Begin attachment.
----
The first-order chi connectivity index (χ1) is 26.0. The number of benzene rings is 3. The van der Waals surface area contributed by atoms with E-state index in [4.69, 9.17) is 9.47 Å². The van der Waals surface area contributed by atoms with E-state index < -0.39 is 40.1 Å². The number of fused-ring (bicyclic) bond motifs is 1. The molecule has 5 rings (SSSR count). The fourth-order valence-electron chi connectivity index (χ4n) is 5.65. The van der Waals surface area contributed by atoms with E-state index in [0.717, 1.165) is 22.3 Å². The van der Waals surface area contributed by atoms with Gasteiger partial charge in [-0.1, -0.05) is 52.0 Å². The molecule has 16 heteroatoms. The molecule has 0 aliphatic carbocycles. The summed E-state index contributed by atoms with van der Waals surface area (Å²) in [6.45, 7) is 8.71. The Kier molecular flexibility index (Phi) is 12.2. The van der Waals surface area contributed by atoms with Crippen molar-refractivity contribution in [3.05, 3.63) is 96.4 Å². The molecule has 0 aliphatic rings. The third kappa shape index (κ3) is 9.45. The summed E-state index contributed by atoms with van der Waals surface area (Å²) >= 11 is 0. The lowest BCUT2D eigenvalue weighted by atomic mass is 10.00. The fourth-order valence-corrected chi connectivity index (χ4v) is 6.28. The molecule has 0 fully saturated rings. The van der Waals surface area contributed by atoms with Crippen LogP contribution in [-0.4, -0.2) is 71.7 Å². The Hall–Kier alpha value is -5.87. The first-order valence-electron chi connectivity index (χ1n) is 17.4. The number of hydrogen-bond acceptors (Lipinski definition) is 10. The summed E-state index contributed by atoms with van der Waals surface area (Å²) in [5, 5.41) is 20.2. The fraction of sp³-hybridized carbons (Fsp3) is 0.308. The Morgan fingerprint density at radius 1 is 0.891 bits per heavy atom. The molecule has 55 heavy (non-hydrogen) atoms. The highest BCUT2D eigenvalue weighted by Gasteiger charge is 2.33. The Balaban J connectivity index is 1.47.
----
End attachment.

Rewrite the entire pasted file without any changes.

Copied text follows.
The first-order chi connectivity index (χ1) is 26.0. The number of benzene rings is 3. The van der Waals surface area contributed by atoms with E-state index in [4.69, 9.17) is 9.47 Å². The van der Waals surface area contributed by atoms with E-state index < -0.39 is 40.1 Å². The number of fused-ring (bicyclic) bond motifs is 1. The molecule has 5 rings (SSSR count). The fourth-order valence-electron chi connectivity index (χ4n) is 5.65. The van der Waals surface area contributed by atoms with E-state index in [0.717, 1.165) is 22.3 Å². The van der Waals surface area contributed by atoms with Gasteiger partial charge in [-0.1, -0.05) is 52.0 Å². The molecule has 16 heteroatoms. The molecule has 0 aliphatic carbocycles. The summed E-state index contributed by atoms with van der Waals surface area (Å²) in [6.45, 7) is 8.71. The Kier molecular flexibility index (Phi) is 12.2. The van der Waals surface area contributed by atoms with Crippen molar-refractivity contribution in [3.05, 3.63) is 96.4 Å². The molecule has 0 aliphatic rings. The third kappa shape index (κ3) is 9.45. The summed E-state index contributed by atoms with van der Waals surface area (Å²) >= 11 is 0. The lowest BCUT2D eigenvalue weighted by atomic mass is 10.00. The fourth-order valence-corrected chi connectivity index (χ4v) is 6.28. The molecule has 0 fully saturated rings. The van der Waals surface area contributed by atoms with Crippen LogP contribution in [-0.4, -0.2) is 71.7 Å². The Hall–Kier alpha value is -5.87. The first-order valence-electron chi connectivity index (χ1n) is 17.4. The number of hydrogen-bond acceptors (Lipinski definition) is 10. The summed E-state index contributed by atoms with van der Waals surface area (Å²) in [5, 5.41) is 20.2. The fraction of sp³-hybridized carbons (Fsp3) is 0.308. The Morgan fingerprint density at radius 1 is 0.891 bits per heavy atom. The molecule has 55 heavy (non-hydrogen) atoms. The highest BCUT2D eigenvalue weighted by Gasteiger charge is 2.33. The Balaban J connectivity index is 1.47.